Olympics 2.0, Miss Bikini and the end of Operating Systems

There’s nothing like a catchy blog title. And some days the inspiration is – well – right there in your face. As we approach the end of the Olympic games, I am quite sure that many employees return to their offices as spoiled consumers of a highly interactive Internet experience. For the first time, we have been able to follow such a major event as the Olympics utilising all the capabilities of advanced, web-based technology. And it is creating a pent-up demand, as it further emphasises the often painful gap between what we already consider as ‘normal’ at home and what corporate IT can supply at work.
Many regions will have their own, excellent best practices (the NBC Olympics site for example), but in my home country – the Netherlands – the official Dutch Television Olympics website has drawn a lot of attention. Not only because people eagerly want to follow our nation’s neck and neck race with China in winning the most medals, but also because the site is an excellent showcase of how Rich Internet Applications and Web 2.0 concepts combine into a truly compelling result. Have a look yourself (I take it the Dutch language is self-explanatory to most of you) and see how many recent, good IT ideas fluently merge into one experience.

It’s all there: integrated video and audio – live streams plus an on-demand archive – and extensive background info linked to it, real-time schedules and results, catchy business graphics, many different blogs, RSS feeds, tagging, Googlified search, video ranking, polls, daily elections (‘Olympic moment of the day’), a fully functional mobile version and news widgets that can be used for personal mashups in iGoogle, FaceBook, NetVibes or the Vista desktop. A wealth of inspiration in many different ways, no matter what your own IT direction may look like.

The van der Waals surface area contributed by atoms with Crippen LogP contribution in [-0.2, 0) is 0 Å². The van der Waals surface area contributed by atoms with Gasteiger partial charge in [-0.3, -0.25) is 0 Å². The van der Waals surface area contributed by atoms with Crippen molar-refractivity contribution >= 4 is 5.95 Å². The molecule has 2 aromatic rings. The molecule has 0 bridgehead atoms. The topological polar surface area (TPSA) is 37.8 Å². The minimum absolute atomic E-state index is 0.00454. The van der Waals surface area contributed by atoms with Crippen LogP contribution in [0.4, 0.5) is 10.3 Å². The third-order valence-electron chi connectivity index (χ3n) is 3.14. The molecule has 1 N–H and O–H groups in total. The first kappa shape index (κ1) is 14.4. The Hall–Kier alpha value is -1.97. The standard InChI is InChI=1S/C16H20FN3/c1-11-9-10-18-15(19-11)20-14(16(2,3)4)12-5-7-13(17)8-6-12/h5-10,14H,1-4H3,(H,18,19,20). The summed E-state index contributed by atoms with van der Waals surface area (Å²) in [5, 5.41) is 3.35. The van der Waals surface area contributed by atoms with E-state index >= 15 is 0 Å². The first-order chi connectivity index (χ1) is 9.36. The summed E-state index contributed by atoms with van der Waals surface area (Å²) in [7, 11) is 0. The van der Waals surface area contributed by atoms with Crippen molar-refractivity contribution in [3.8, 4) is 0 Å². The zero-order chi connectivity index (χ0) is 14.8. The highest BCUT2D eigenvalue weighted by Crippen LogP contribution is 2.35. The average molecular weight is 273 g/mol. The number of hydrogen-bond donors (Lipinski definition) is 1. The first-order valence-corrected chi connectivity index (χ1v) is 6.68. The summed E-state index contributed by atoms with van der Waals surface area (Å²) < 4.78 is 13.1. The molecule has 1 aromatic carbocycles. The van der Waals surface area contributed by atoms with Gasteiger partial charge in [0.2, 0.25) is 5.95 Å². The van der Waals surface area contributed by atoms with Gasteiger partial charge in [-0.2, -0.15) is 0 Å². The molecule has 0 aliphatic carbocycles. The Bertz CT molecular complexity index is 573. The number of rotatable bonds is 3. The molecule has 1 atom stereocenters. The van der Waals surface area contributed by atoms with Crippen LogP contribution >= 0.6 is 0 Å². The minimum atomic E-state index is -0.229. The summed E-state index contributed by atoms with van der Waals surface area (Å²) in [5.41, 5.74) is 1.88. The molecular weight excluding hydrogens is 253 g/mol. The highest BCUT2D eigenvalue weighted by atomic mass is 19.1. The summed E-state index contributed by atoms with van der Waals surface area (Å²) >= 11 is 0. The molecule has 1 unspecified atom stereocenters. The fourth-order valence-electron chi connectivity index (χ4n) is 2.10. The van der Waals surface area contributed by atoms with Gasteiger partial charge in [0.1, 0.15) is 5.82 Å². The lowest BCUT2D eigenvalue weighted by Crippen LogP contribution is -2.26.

What is remarkable, is that the entire experience is provided through the browser, enabled in this case by Microsoft’s Silverlight plug-in. This is essentially light-weight technology which is independent of the platform (it runs perfectly fine on my Apple, for example). It puts all the discussion around which is the best operating system in a different light: who cares about an operating system if all you need is a browser to run the most attractive applications we have seen so far? Do we really want to dive deep any more into what Windows 7 should look like? Should we really be surprised that the new version of OS X will contain nothing more than stability and performance improvements? The future of applications is on the Internet and in the browser – we felt it more than ever this summer – and operating systems will be rendered into an Invisible Infostructure.
That said, we yet have to explore the real power of Web 2.0. And tapping into the wisdom of the crowd still releases the good, the bad and the ugly. The tag cloud of the Dutch Olympics site gives an excellent insight in what subjects are most popular on the site, so it helps others to focus on the highlights. ‘Paraguay’ however, appeared to be one of the biggest subjects. It puzzled me first, but then it turned out that one of Paraguay’s female javelin throwers is a former beauty queen and competed multiple times in a Miss Bikini contest.
Clearly a case of multiple talents, some people must have thought.

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